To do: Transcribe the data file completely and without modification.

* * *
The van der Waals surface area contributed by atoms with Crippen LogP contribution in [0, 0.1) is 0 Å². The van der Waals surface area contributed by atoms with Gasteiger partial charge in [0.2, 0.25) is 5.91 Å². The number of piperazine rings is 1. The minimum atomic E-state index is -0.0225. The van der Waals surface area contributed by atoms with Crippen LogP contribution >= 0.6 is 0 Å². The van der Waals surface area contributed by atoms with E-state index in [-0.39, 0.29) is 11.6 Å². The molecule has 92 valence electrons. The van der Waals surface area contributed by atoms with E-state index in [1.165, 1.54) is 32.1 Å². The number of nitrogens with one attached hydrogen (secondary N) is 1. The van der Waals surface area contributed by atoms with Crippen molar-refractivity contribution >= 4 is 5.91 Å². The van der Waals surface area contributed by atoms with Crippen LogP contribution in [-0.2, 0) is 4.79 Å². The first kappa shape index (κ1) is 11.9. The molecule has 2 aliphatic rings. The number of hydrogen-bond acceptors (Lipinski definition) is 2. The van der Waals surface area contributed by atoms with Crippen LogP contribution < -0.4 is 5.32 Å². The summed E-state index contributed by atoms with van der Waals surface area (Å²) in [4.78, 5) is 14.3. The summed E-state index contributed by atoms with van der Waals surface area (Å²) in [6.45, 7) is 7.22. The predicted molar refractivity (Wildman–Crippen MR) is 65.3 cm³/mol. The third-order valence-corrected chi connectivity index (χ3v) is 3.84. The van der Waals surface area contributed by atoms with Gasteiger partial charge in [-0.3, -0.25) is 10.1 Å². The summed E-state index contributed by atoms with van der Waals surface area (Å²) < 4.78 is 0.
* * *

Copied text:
The van der Waals surface area contributed by atoms with Crippen LogP contribution in [0, 0.1) is 0 Å². The van der Waals surface area contributed by atoms with Gasteiger partial charge in [0.2, 0.25) is 5.91 Å². The number of piperazine rings is 1. The minimum atomic E-state index is -0.0225. The van der Waals surface area contributed by atoms with Crippen LogP contribution >= 0.6 is 0 Å². The van der Waals surface area contributed by atoms with E-state index in [-0.39, 0.29) is 11.6 Å². The molecule has 92 valence electrons. The van der Waals surface area contributed by atoms with E-state index in [1.165, 1.54) is 32.1 Å². The number of nitrogens with one attached hydrogen (secondary N) is 1. The van der Waals surface area contributed by atoms with Crippen molar-refractivity contribution >= 4 is 5.91 Å². The van der Waals surface area contributed by atoms with Crippen LogP contribution in [-0.2, 0) is 4.79 Å². The first kappa shape index (κ1) is 11.9. The molecule has 2 aliphatic rings. The number of hydrogen-bond acceptors (Lipinski definition) is 2. The van der Waals surface area contributed by atoms with Crippen LogP contribution < -0.4 is 5.32 Å². The summed E-state index contributed by atoms with van der Waals surface area (Å²) in [4.78, 5) is 14.3. The summed E-state index contributed by atoms with van der Waals surface area (Å²) in [6.45, 7) is 7.22. The predicted molar refractivity (Wildman–Crippen MR) is 65.3 cm³/mol. The third-order valence-corrected chi connectivity index (χ3v) is 3.84. The van der Waals surface area contributed by atoms with Gasteiger partial charge in [-0.3, -0.25) is 10.1 Å². The summed E-state index contributed by atoms with van der Waals surface area (Å²) < 4.78 is 0.